The Modern Archives collections holds many of the personal papers of the Prime Ministers of the United Kingdom. These are rich and extensive papers, which offer an incredible insight into the British political establishment over two centuries. Our new collection guide introduces our holdings relating to British Prime Ministers. The collections listed are valuable resources that can offer first-hand accounts of the some of the most prominent political personalities and infamous events of modern British history. The papers include dialogues with Royals, correspondence from politicians, petitions, personal diaries and drafts of legislation.
We have selected a few items from this huge collection that highlight some of the fascinating stories hidden within these papers.
The folio below is from the copybook of letters of the John Stuart, 3rd Earl of Bute, Prime Minister from 1762 to 1763. In this volume of transcripts of the Earl of Bute’s letters are a number of letters to the Prince of Wales, the future King George III. The Earl of Bute offers his personal advice to the Prince, the transcript below offers insights into the tone of these letters.
The papers of Lord North, Prime Minister from 1770 to 1782, offer insights into the British State’s response to the American Revolutionary War. Among the papers are various letters from Loyalists including a petition of prisoners requesting assistance. The folio below is a letter from Richard Clarke on behalf of his son Isaac who was one of the merchants chosen by the English East India Company to deal with tea consignments in Boston. He refers to the violence that erupted during the event known as the Boston Tea Party, which brought suffering to his son and ended his employment. From here, he appeals to Lord North for compensation for his son’s loss of income.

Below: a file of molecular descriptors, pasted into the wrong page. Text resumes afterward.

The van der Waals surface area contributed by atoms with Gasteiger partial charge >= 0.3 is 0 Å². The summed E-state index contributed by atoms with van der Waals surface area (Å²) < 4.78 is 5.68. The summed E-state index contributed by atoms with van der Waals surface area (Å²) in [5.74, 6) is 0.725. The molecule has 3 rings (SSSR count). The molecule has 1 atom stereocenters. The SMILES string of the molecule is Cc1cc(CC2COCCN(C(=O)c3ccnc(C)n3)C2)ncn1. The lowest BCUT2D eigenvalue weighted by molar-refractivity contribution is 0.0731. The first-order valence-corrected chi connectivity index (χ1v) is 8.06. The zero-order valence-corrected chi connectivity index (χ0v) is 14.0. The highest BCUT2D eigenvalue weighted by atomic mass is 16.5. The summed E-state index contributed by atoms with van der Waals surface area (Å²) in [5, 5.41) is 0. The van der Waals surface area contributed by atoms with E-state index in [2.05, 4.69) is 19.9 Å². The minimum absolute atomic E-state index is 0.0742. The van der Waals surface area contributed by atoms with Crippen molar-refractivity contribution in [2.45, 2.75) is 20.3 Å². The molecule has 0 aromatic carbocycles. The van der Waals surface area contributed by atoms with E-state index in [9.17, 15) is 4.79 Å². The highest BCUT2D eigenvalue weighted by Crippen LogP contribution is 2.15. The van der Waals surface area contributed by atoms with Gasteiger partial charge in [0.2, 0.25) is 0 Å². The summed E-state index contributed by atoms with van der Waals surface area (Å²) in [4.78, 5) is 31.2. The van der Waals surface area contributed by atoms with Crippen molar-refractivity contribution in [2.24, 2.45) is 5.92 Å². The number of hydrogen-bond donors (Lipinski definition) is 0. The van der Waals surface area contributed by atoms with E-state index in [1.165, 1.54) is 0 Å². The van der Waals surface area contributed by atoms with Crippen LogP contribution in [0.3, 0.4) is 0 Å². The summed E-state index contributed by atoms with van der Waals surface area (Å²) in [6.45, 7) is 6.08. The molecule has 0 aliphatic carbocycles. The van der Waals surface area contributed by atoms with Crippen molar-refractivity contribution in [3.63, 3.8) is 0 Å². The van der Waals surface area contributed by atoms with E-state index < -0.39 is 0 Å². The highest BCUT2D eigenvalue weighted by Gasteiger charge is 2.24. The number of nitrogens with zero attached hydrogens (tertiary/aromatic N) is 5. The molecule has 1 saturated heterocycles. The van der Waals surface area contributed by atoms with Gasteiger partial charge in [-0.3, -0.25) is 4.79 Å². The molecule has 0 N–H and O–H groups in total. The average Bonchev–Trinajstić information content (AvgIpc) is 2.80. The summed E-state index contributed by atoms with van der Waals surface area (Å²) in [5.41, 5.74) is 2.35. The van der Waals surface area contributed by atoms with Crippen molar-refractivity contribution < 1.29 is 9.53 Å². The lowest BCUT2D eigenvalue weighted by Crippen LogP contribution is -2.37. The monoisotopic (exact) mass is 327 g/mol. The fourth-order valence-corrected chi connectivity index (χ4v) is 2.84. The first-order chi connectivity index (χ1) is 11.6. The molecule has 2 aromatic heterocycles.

Letter to Lord North from Richard Clarke recalling his son’s experience of the Boston Tea Party, he was ‘greatly exposed to the violence of the rioters, even before those teas were destroyed’. Add MS 61864, f.25.
The papers of George Canning, prime minster in 1827, include files relating to the campaign to abolish slavery within the British Empire. The British trade in slaves had been illegal since 1807; however, ownership of slaves in British colonies was still legal until 1833. Some of Canning’s papers explore slavery within the British Empire, like the folio below concerning the case of a man who was contesting his enslavement in British Guiana.
The extensive Gladstone Papers cover his four premierships and offer a unique insight into an expansive range of policy interests and political issues over the 19th century. This letter is one of many from women’s suffrage campaigners. Millicent Fawcett writes to Gladstone’s office to thank Gladstone for his sympathy towards her sick husband.
These fascinating examples from the collection are just a few folios from a vast set of collections that offer unique perspectives on the history of governance, policy, power and politics in Britain from the 17th to the 20th century.
Curatorial Support Officer, Modern Archives
Prime Ministers’ Papers and Correspondence